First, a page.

I’m promising something different after this blog post, although it’s only going to occur on this blog post. I’m allowing every comment that shows up on this article to stay here so others can see how much spam I often get. I hope most of the people who comment (if they comment) are legitimate, but I’m not holding my breath. This means I’ll be pulling a lot of articles out of the pending area; I hate wasting my time, but I’m using it as a teaching moment.


by AndyPandy from Pixabay

I’ll be removing links to any websites or blogs being shared, but I’ll leave the email addresses so you’ll know what’s going on. Then again, if you’re a spammer you’re never going to read any of it; you’re problem, not mine.

The problem, as I see it, is that sometimes a potential legitimate comment might not seem like one. It happens for a variety of reasons, which I’m going to outline in this article.

As it regards me, after all the years I’ve been blogging I tend to rate comments harshly. It’s because so many rules are broken, and I’m a stickler for rules. I’m also a stickler for comments that offer more than “I like what you wrote”, or other stupid things of the sort.

Thus, I’m going to highlight 9 reasons why people think your comment is spam… and they’re probably right. If you notice you’re doing something that’s on this list but you think you’re being legitimate… stick around and learn what NOT to do if you’re commenting on other people’s blogs.

1. Is there a comment policy?

People who comment all the time on blogs are usually proficient at doing it correctly, so if they skip the policy then it’s fine; they’re not going to make any mistakes. However, if you’re new to it then it’s probably a good thing to see if there’s a policy for commenting; if so, read it, then follow the rules.

Not only does this blog have a written comment policy, but I’ve taken the extra step of putting a few of the rules right about the box for comments… and I put it in bold lettering. No one’s trying to make it hard for people to comment on their blogs, but if you miss the rules when they’re right in front of you then you look like a spammer.

2. One line comments

In the mid 2000’s, almost every blogger accepted one line comments because we were all happy that people actually came by our blogs and took the time to say anything. Back then we didn’t have the issue with automated spam messaging for everyone, so it was seen as legitimate.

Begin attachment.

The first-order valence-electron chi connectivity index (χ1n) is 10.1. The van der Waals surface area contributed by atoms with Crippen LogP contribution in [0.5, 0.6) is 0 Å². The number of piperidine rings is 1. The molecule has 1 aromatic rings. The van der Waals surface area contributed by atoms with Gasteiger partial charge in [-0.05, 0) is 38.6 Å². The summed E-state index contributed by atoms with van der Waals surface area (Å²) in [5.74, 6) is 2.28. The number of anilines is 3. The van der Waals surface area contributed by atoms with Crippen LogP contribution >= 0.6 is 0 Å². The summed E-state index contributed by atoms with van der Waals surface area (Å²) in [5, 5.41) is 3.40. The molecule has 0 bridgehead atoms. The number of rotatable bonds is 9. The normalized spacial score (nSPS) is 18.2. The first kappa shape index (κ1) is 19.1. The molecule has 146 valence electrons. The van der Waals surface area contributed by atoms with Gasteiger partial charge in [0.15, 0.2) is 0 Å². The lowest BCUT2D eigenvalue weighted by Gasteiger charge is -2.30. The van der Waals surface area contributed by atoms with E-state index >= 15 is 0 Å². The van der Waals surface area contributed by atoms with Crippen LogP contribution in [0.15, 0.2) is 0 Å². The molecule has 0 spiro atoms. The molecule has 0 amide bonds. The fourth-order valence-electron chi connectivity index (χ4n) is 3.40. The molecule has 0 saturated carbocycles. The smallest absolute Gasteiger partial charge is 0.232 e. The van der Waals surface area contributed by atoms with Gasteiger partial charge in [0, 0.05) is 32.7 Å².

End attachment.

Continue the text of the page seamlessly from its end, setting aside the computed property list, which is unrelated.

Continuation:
These days we know better, but new commenters might not know about this rule. On my blog, if your comment isn’t at least 15 words you’re going into the spam filter. For others, you might get your comment through, but let’s be serious. If you’re too lame to write more than one sentence, what kind of blogger could you be? You look like a spammer; sorry about that.

3. The name you use

Unless you’ve built up cache in a name, using stupid names, business names, names of your product in the name box definitely makes you look like a spammer. How can the blog owner legitimately respond to your comment if they have to call you by any of those names?

There’s a lady who comments on this blog regularly who calls herself Mother, which in general terms most people might question. Yet, she’s been a loyal commenter for a lot of years, and I’ve visited her blog; it’s touching. 🙂 She’s proven she’s a real person with real feelings and real thoughts. If you’re new, you haven’t earned the right to do the same.

4. Stuck in a subdomain link

In the late 2000’s, it was recommended that people not only put in a link back to their websites but put one in that goes to a specific page. People are still following that advice all these years later, but the majority of people doing it are spammers.

I run two anti-spam plugins along with using CommentLuv. Anytime someone adds a subdomain that doesn’t go directly to the main page of a blog or website, it gets flagged and sent to spam. This means I have to decide whether the comment is spam or if I have to go in and remove the subdomain link. Luckily for me 99.5% of these comments are spam, so I don’t have to do anything other than get rid of the comment. If you’re that .5% that’s legitimate, please stop doing this.

5. Getting the name of the blog author incorrect


My name is Mitch

While it’s true that not every person who owns a blog tells you what their name is, so sometimes you’ll get a pass. Most bloggers do tell you their name somewhere on the page, which makes things easy. If they don’t, you’re probably off the hook.